Courts have generally held that "excessive scrutiny does not constitute adverse employment in the absence of other negative results, such as a decrease in pay or being placed on probation." Honey v. Cnty. Of Rockland, 200 F. Supp. 2d 311, 320 (S.D.N.Y. 2002); see also Stoddard v. Eastman Kodak Co., 309 Fed. App'x 475, 479 (2d Cir. 2009). Furthermore, while close monitoring can cause an employee embarrassment or anxiety, these are considered "intangible consequences that are not materially adverse." Morrison v. Potter, 363 F. Sup. 2d 586, 591 (S.D.N.Y. 2005). Being subjected to insulting language or unfair criticism in the presence of other employees does not constitute an adverse employment action without further indication of a "material impact on the terms and conditions of . . . employment." See Smalls v. Allstate Ins. Co., 396 F. Supp. 2d 364, 370-71 (S.D.N.Y. 2005) (quoting Lee v. N.Y. State Dept. of Health, 2001 WL 34031217, at *15 (S.D.N.Y. 2001)).
Similarly, exclusion from meetings, reprimands, or negative evaluations are typically not adverse. See Watson v. Paulson, 578 F. Supp. 2d 554, 565 (S.D.N.Y. 2008); Trachtenberg v. Dep't of Educ. Of City of N.Y., 937 F. Supp. 2d 460, 469 (S.D.N.Y. 2013). Regarding physical office spaces, courts have held that "[t]he relocation of [an] office to a windowless, poorly ventilated room does not constitute an adverse employment action." Trachtenberg, 937 F. Supp. 2d at 467. Inadequate space and office supplies, and the loss of an office also do not constitute adverse employment actions without some corresponding loss of status or diminution of authority. See Stoddard, 309 Fed. App'x at 479; Wanamaker v. Columbian Rope Co., 108 F.3d 462, 466 (2d Cir. 1997). In other words, while the loss of an office, alone, does not constitute an adverse employment action, the loss of an office accompanied by a loss of status, and a "clouding of responsibilities" can be materially adverse. See Wanamaker, 108 F.3d at 466 (citing Collins v. State of Ill., 830 F.2d 692 (7th Cir. 1987)).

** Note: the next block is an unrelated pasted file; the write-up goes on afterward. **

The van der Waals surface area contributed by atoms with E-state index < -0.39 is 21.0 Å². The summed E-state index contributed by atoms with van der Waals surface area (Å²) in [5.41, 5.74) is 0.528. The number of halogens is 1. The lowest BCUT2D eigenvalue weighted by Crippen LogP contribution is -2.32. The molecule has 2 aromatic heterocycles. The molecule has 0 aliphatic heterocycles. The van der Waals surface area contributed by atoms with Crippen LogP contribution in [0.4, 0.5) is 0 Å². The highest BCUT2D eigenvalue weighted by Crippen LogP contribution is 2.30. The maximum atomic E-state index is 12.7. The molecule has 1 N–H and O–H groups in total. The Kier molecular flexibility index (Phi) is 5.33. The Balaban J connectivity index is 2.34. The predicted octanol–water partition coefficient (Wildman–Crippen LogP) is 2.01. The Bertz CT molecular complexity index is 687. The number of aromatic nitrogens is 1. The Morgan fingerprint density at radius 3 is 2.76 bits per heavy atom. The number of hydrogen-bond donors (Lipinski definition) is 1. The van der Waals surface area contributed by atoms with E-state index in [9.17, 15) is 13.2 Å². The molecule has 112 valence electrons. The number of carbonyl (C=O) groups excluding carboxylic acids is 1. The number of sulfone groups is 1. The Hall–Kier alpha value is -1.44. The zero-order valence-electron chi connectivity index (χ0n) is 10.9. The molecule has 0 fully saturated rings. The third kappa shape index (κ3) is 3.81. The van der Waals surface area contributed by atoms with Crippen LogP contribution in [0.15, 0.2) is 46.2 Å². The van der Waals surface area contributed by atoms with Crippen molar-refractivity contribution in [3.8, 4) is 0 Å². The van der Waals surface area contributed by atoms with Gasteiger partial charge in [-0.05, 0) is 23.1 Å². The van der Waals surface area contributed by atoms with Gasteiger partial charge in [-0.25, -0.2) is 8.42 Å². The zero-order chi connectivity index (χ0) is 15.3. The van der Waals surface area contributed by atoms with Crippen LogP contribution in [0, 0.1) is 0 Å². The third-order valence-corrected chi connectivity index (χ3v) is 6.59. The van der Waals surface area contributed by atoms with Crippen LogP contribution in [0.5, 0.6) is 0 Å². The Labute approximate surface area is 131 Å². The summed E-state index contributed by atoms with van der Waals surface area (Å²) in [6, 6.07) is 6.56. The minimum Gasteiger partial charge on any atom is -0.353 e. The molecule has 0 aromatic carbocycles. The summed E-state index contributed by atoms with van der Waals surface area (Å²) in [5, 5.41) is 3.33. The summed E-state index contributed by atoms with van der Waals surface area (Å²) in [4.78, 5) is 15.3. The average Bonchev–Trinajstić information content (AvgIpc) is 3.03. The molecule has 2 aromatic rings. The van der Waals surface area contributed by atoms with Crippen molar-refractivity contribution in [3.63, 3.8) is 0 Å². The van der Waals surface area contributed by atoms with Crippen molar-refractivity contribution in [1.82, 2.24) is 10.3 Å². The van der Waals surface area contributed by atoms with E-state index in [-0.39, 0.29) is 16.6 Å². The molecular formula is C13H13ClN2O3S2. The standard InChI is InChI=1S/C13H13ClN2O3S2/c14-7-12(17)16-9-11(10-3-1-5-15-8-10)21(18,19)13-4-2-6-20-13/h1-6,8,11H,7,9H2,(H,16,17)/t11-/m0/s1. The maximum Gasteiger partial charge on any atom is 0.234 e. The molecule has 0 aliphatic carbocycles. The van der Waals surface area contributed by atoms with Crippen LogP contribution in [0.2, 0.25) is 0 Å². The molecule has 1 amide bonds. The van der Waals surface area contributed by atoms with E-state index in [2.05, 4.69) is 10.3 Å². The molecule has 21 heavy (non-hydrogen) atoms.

In the instant case, MacAlister alleges that she was not given one of the newly renovated offices; she was given, instead, an office that was a converted closet; she was falsely accused of disappearing for hours in front of her employees; her job was posted on LinkedIn; she was excluded from meetings with executive clients; and she was not notified of the visiting schedule of an executive employee. These facts do not indicate materially adverse employment actions because there is no indication that such actions were accompanied by a material loss of tangible job benefits such as decreased pay or probation. Moreover, during this time, MacAlister remained in her job as the director of sales in North America with no indication of a loss of status or compensation.